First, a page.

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Black Muslim Activists Held Month-Long Festival

Black Muslim Activists Held Month-Long Festival

Earlier this month, Black Muslim activists from around the world launched the world’s first festival to raise awareness about their community as well as to discuss the specific challenges their community faces.

The festival has now been going on for much of October, coinciding with the Black History Month.

London-based activist LaYinka Sanni said that their community has often been “dismissed and diminished” among both Muslims and the wider population and added that an event such as this is needed for “visibility and acknowledgement”.

The Festival Was Organised by Black Muslim Renaissance

The event, which ran between October 2nd and 25th, was organised by the activist group, Black Muslim Renaissance.

According to the founder, Na’ima B. Robert the festival was created to cater a need among Black Muslims to discuss shared challenges and ideas for the future.

Community awareness among Black Muslims around the world has been growing steadily in recent years, with many Black Muslim activists increasingly vocal about the acts of discrimination they face from other Muslims as well as a perception that they are not real Muslims due to the prevalence of the belief that Muslims are either Arabs or southeast Asians.

Even before the Black Lives Matter protests of 2020 took place, Black Muslim publications were increasingly highlighting the sense of alienation many of them experienced.

However, there is no denying that the Black Lives Matter protests have energised the community. With large numbers of Muslims openly or tacitly supportive of the protests, it opened a door for Black Muslims to discuss their own experiences of racism and discrimination. “Programmes like the Black Muslim Festival are deeply meaningful to Muslims throughout the African Diaspora and around the world, as many feel that the contributions and legacy of Black and African Muslims throughout history up to the present remain not widely known,” said Youssef Carter from University of North Carolina, adding that many Africans were side-lined in Islamic history.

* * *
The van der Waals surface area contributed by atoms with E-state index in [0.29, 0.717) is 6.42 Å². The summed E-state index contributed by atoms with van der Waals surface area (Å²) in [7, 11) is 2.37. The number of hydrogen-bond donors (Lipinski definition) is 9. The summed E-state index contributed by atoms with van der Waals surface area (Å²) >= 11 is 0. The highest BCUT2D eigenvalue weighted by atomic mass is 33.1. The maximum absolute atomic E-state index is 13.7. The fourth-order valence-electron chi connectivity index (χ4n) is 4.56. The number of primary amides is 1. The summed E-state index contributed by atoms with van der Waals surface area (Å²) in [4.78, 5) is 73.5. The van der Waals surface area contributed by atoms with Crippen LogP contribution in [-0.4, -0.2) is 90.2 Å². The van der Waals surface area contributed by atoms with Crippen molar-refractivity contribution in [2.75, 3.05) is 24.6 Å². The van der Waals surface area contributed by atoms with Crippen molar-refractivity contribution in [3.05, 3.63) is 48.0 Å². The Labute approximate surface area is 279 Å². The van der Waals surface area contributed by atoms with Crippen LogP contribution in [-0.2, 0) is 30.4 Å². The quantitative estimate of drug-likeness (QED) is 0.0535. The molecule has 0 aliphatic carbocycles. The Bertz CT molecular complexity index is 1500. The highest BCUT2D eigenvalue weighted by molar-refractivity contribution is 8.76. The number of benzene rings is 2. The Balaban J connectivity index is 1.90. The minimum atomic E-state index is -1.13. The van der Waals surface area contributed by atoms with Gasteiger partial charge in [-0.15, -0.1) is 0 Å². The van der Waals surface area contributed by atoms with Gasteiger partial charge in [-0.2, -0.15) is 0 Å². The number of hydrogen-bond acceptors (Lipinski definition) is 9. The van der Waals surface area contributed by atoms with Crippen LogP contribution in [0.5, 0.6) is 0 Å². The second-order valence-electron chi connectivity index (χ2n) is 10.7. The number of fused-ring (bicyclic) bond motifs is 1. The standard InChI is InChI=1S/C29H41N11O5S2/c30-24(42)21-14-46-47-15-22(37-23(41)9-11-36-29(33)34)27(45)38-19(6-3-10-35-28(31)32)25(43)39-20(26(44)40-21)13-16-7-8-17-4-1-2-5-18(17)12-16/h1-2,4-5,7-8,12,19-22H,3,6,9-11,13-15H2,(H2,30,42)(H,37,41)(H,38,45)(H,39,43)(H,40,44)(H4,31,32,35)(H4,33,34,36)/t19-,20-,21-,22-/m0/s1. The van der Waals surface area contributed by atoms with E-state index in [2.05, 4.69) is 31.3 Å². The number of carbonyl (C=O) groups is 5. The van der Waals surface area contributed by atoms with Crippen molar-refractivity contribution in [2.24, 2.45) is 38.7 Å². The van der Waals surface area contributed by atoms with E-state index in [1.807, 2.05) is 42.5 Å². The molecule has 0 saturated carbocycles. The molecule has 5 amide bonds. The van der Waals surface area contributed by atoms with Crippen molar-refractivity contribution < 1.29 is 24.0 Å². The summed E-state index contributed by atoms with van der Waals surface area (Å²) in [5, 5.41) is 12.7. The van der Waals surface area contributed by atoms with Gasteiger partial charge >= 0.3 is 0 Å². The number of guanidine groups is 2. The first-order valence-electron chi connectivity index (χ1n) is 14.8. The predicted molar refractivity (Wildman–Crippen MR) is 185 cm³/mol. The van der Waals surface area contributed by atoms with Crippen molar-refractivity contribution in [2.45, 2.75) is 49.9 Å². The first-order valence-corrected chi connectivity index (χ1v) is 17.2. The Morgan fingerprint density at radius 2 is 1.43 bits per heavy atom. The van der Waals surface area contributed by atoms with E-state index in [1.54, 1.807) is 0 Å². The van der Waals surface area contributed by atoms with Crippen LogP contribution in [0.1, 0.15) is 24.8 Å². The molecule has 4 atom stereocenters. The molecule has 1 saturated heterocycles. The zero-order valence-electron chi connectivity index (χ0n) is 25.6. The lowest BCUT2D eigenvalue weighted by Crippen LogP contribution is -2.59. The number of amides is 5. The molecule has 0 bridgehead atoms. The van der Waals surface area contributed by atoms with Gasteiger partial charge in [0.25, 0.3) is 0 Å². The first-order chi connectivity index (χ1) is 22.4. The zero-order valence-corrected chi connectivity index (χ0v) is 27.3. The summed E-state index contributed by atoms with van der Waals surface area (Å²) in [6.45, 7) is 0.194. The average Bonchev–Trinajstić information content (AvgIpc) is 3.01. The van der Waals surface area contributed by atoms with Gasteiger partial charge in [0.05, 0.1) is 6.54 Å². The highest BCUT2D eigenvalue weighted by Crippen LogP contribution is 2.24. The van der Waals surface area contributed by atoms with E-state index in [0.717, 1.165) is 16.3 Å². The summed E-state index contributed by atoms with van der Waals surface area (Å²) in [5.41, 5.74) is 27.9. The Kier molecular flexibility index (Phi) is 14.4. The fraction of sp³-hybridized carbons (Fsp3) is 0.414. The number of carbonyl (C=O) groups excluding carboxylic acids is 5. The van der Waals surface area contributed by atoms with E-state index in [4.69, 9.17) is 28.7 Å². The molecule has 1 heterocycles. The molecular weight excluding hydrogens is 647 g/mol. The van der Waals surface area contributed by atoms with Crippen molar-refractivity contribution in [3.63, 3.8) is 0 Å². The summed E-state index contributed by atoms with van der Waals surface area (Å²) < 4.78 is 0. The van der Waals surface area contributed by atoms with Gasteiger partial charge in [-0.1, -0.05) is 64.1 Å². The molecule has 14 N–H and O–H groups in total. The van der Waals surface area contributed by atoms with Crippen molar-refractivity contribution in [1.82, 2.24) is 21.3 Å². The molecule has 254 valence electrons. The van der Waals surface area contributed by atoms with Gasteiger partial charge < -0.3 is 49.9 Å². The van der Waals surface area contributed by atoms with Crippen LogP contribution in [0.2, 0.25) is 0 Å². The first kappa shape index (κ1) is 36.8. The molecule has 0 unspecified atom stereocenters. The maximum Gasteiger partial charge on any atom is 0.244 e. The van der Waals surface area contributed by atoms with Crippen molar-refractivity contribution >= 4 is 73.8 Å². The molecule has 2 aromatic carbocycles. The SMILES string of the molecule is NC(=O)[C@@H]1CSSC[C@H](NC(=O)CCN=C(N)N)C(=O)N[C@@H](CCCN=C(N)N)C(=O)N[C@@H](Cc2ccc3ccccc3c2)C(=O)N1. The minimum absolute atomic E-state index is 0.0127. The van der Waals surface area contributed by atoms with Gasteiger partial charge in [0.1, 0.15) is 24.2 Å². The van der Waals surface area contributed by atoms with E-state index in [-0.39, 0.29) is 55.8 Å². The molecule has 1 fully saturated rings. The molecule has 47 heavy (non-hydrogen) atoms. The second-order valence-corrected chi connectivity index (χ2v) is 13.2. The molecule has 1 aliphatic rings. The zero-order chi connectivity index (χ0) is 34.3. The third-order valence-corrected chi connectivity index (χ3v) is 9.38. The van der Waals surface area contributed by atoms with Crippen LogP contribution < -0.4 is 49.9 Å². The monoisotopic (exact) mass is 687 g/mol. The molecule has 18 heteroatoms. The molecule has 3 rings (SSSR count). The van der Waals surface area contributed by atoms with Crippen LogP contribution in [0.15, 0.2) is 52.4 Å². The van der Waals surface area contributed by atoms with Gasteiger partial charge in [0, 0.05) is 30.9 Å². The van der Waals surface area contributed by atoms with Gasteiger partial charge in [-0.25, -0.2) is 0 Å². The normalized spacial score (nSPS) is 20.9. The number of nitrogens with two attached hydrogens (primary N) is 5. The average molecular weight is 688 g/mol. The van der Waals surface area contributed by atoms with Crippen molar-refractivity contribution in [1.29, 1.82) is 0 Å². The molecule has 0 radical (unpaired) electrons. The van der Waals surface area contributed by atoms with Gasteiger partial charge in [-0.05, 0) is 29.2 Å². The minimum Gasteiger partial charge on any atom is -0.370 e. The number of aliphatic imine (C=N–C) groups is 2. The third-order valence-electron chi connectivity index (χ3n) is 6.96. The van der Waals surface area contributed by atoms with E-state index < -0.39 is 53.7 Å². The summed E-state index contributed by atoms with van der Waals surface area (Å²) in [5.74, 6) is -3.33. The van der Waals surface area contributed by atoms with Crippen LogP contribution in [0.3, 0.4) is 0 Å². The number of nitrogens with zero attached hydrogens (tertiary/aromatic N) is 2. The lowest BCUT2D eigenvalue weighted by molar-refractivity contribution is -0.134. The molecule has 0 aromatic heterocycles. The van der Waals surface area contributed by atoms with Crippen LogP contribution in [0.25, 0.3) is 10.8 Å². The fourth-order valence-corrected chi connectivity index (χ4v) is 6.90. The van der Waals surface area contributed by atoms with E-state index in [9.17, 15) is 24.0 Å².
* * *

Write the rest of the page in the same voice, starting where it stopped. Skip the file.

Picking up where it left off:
The Festival Took Take Place Online

Owing to the on-going coronavirus pandemic, the organisers were unable to hold a physical festival. Instead, the festival took place over the course of a series of online seminars and meetings over the course of October.

The Black Muslim Renaissance said that over 40 speakers and guests would take part in the festival. Topics covered varied from religious – such as the place of Black Muslims in Islamic history – to common social matters, such as family life, relationships, social media and the intersection of Islamic and African cultures.

Each week revolved around a specific theme, with week one dedicated to the “Self”; week two to “Family”; week three to “Wealth”; and week four to “Village”.

“The festival is about bringing the global Black Muslim community together in a spirit of healing and empowerment,” said Robert.

The organisers say that they would like to see the festival become an annual event, evolving as it goes along.

“We don’t want to have a conference or festival in a year’s time and still be talking about the same issues. We are better than that,” Robert said.

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